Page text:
Smaller operators need to innovate, and partner, to survive...and thrive

ORLANDO, Fla.--Make no mistake, smaller operators are not about to sit back and let the challenges of the wireless industry--escalating data usage, finite spectrum assets and limited available capital--keep them from innovating and competing with the large Tier 1 operators.

The common theme I'm hearing here at the Rural Cellular Association's Competitive Carriers Show this week is that wireless operators need to partner and innovate if they want to survive. That message was loud and clear during Leap Wireless (NASDAQ:LEAP) CEO Doug Hutcheson's keynote address. Hutcheson proposed that operators consider pooling their spectrum assets and sharing various parts of their networks so they can meet escalating demands for data until more spectrum becomes available. Hutcheson noted that his ideas aren't necessary groundbreaking--in Europe, many operators are sharing parts of their networks, but it is something many U.S. operators have been hesitant to do, at least until now.

The NetAmerica Alliance is all about sharing assets. The group, which is an alliance of independent carriers, is currently in the midst of launching its new 4G LTE brand, called "Bonfire." NetAmerica CEO Roger Hutton said the alliance is based on the premise of small operators banding together to share their operating costs. "There is strength in numbers," Hutton said in an interview with FierceWireless.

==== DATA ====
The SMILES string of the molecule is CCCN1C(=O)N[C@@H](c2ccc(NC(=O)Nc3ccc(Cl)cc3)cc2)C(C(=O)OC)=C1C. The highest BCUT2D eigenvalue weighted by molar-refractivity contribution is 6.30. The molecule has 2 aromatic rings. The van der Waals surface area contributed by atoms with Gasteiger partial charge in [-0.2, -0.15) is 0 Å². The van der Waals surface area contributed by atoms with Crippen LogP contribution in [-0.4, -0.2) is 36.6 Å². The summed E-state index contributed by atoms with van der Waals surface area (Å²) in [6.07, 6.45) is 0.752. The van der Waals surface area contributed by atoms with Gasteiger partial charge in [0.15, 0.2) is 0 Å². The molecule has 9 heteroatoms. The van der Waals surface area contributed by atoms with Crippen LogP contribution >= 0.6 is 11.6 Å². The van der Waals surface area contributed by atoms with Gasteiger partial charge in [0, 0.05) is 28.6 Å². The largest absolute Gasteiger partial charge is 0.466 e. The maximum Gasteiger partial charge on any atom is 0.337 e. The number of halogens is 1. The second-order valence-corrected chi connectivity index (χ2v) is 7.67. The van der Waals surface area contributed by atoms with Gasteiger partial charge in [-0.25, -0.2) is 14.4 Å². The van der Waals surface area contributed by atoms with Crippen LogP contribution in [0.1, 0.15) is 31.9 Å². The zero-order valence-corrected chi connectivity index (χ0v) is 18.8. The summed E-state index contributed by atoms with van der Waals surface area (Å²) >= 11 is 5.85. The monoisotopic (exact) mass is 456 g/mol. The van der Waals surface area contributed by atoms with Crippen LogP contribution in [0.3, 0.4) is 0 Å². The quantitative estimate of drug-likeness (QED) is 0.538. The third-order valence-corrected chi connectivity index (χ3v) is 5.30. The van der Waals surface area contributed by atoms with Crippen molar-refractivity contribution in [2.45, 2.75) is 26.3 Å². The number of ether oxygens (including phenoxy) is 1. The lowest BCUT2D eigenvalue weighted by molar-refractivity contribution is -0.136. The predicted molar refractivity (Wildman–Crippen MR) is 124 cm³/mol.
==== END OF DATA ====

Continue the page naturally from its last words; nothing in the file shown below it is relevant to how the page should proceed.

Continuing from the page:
That sentiment was echoed by NetAmerica Alliance member Ron Strecker, CEO of Panhandle Telephone Cooperative. Panhandle recently launched LTE in its 700 MHz spectrum in Oklahoma. Strecker said he went to three infrastructure vendors to get bids on LTE gear but found that NetAmerica's program offered extensive cost savings because it allows operators to share an IMS core through the association's IMS SuperCenter, which houses both IMS technology and a Network Operators Center.

Strecker noted that if he had decided to deploy LTE on his own, he would have ended up paying an infrastructure vendor more for maintenance costs every year than he plans to pay NetAmerica to be a part of the alliance. "We are too small to do this alone. We need the support," Strecker said.

Although network sharing could mean fewer cell sites and a reduction in equipment sales, Sandra Motley, Alcatel-Lucent's (NASDAQ:ALU) vice president of U.S. accounts for the Americas region, said that her company is supportive of network sharing. "It may mean less revenue for us, but it is a good thing if it helps smaller operators be competitive in the market," Motley said.

It's certainly difficult to picture the Tier 1 wireless operators talking so freely about partnerships and cooperation with their competition. But among Tier 2 and Tier 3 operators, this notion of partnering is not only acceptable, it's encouraged. --Sue